Friday, August 27, 2010

Catch 22 of New Leadership

At the 2008 General Conference Reconciling Ministries Network and Methodist Federation for Social Action hosted the first ever young adult day. This space brought young people to speak, rally and proclaim to the church that what we want most of all is empowerment and equality for all God’s people. These young United Methodists demonstrated passion, faithfulness, idealism, and raw unbridled hope that could nourish a soul for a lifetime. Speaking with wisdom beyond their years about the call of God on their lives, they boldly declared that the change we seek has already come, because it is alive and vibrant in this new generation.

At informal youth gatherings I have heard another message as well: Being a young voice in the church can be isolating and lonely. The world tells you that people are not willing for change or new ideas. Our systems and structures at times crush the passion and vision of our young leaders. If we are to create the inclusion we desire—and be on the cutting edge of what we know our church can be—we must empower new and varied voices.

We all have a lot to learn from each other. The passion and the energy that young people have may need a direction, a task, or an outlet. We cannot just tell young people they are leaders. We have to do the work of empowerment, skill training, and mentoring while being open to new ideas and energy. Leadership development takes time, energy, and resources, and we have to be willing to prioritize it to honor new leadership.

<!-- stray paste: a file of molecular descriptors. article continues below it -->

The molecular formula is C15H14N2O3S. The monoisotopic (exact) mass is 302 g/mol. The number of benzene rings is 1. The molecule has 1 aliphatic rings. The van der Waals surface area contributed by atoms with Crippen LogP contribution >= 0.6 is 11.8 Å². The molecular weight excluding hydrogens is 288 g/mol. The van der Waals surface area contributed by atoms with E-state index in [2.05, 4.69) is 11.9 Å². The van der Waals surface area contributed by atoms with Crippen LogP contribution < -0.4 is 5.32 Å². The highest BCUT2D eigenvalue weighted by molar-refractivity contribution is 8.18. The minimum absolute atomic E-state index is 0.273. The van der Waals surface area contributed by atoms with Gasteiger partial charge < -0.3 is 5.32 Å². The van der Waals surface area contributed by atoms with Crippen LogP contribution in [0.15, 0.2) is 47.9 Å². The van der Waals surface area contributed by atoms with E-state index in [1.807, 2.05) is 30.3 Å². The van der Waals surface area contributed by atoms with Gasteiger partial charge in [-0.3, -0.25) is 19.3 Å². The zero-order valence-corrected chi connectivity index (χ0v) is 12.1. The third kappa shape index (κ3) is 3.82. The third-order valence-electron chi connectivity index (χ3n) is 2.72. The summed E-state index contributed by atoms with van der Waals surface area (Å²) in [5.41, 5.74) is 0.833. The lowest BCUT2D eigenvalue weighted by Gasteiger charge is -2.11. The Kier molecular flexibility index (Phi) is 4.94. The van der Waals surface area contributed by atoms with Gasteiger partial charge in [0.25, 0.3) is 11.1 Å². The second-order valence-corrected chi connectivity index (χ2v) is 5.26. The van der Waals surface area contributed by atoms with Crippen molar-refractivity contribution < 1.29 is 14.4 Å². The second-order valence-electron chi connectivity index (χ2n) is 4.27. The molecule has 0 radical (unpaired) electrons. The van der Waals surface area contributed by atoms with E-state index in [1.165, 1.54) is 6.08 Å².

We must remember that God told Jeremiah, “Do not say ‘I am only a youth.’” Each of us is more than our age or race or gender identity or sexual orientation or social class. We are a children of God called to do great things. All new leaders of any age or identity need guidance, instruction and support to make their dreams into a reality. As a movement, groups like MFSA (Methodist Federation for Social Action) and RMN (Reconciling Ministries Network) have the ability to nurture new voices and support young leaders. Those that have new vision need the skills and experience of those who have come before to create the change they wish to see.

Rachel Birkhan-Rommelfanger is a second-year student at Wesley Theological Seminary in DC and former Chair of the United Methodist Student Movement. She spends much of her time advocating within the church around LGBTQ equality, anti-racism, and young people's ministries. She currently serves on the General Commission on Religion of Race, Division on Ministries with Young People and the Reconciling Ministries Network Board of Directors.

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